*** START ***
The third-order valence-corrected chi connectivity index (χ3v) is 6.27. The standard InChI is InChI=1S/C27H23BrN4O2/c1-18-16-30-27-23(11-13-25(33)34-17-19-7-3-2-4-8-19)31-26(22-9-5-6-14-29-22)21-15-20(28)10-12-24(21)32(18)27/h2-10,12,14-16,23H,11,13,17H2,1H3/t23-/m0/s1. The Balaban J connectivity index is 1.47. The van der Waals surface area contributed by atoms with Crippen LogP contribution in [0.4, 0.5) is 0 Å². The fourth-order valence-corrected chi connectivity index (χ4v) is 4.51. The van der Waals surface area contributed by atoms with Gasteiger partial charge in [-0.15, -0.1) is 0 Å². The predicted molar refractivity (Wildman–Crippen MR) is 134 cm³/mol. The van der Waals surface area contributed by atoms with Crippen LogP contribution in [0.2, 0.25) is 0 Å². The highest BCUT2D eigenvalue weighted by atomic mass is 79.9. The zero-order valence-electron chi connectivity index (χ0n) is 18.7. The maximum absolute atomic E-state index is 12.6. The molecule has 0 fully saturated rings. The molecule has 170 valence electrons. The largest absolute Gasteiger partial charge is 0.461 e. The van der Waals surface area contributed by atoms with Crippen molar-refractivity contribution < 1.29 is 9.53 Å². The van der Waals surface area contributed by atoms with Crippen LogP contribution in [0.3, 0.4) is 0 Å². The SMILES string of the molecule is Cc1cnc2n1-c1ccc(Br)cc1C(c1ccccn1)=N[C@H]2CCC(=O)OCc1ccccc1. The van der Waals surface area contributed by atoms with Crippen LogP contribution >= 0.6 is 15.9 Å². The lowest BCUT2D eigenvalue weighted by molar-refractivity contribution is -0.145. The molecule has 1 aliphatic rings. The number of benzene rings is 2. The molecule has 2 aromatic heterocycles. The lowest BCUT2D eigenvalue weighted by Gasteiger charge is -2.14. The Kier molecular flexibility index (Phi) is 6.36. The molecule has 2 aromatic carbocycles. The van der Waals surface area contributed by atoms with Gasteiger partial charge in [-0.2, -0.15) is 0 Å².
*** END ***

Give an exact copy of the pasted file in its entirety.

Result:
The third-order valence-corrected chi connectivity index (χ3v) is 6.27. The standard InChI is InChI=1S/C27H23BrN4O2/c1-18-16-30-27-23(11-13-25(33)34-17-19-7-3-2-4-8-19)31-26(22-9-5-6-14-29-22)21-15-20(28)10-12-24(21)32(18)27/h2-10,12,14-16,23H,11,13,17H2,1H3/t23-/m0/s1. The Balaban J connectivity index is 1.47. The van der Waals surface area contributed by atoms with Crippen LogP contribution in [0.4, 0.5) is 0 Å². The fourth-order valence-corrected chi connectivity index (χ4v) is 4.51. The van der Waals surface area contributed by atoms with Gasteiger partial charge in [-0.15, -0.1) is 0 Å². The predicted molar refractivity (Wildman–Crippen MR) is 134 cm³/mol. The van der Waals surface area contributed by atoms with Crippen LogP contribution in [0.2, 0.25) is 0 Å². The highest BCUT2D eigenvalue weighted by atomic mass is 79.9. The zero-order valence-electron chi connectivity index (χ0n) is 18.7. The maximum absolute atomic E-state index is 12.6. The molecule has 0 fully saturated rings. The molecule has 170 valence electrons. The largest absolute Gasteiger partial charge is 0.461 e. The van der Waals surface area contributed by atoms with Crippen molar-refractivity contribution < 1.29 is 9.53 Å². The van der Waals surface area contributed by atoms with Crippen LogP contribution in [0.3, 0.4) is 0 Å². The SMILES string of the molecule is Cc1cnc2n1-c1ccc(Br)cc1C(c1ccccn1)=N[C@H]2CCC(=O)OCc1ccccc1. The van der Waals surface area contributed by atoms with Crippen LogP contribution >= 0.6 is 15.9 Å². The lowest BCUT2D eigenvalue weighted by molar-refractivity contribution is -0.145. The molecule has 1 aliphatic rings. The number of benzene rings is 2. The molecule has 2 aromatic heterocycles. The lowest BCUT2D eigenvalue weighted by Gasteiger charge is -2.14. The Kier molecular flexibility index (Phi) is 6.36. The molecule has 2 aromatic carbocycles. The van der Waals surface area contributed by atoms with Gasteiger partial charge in [-0.2, -0.15) is 0 Å².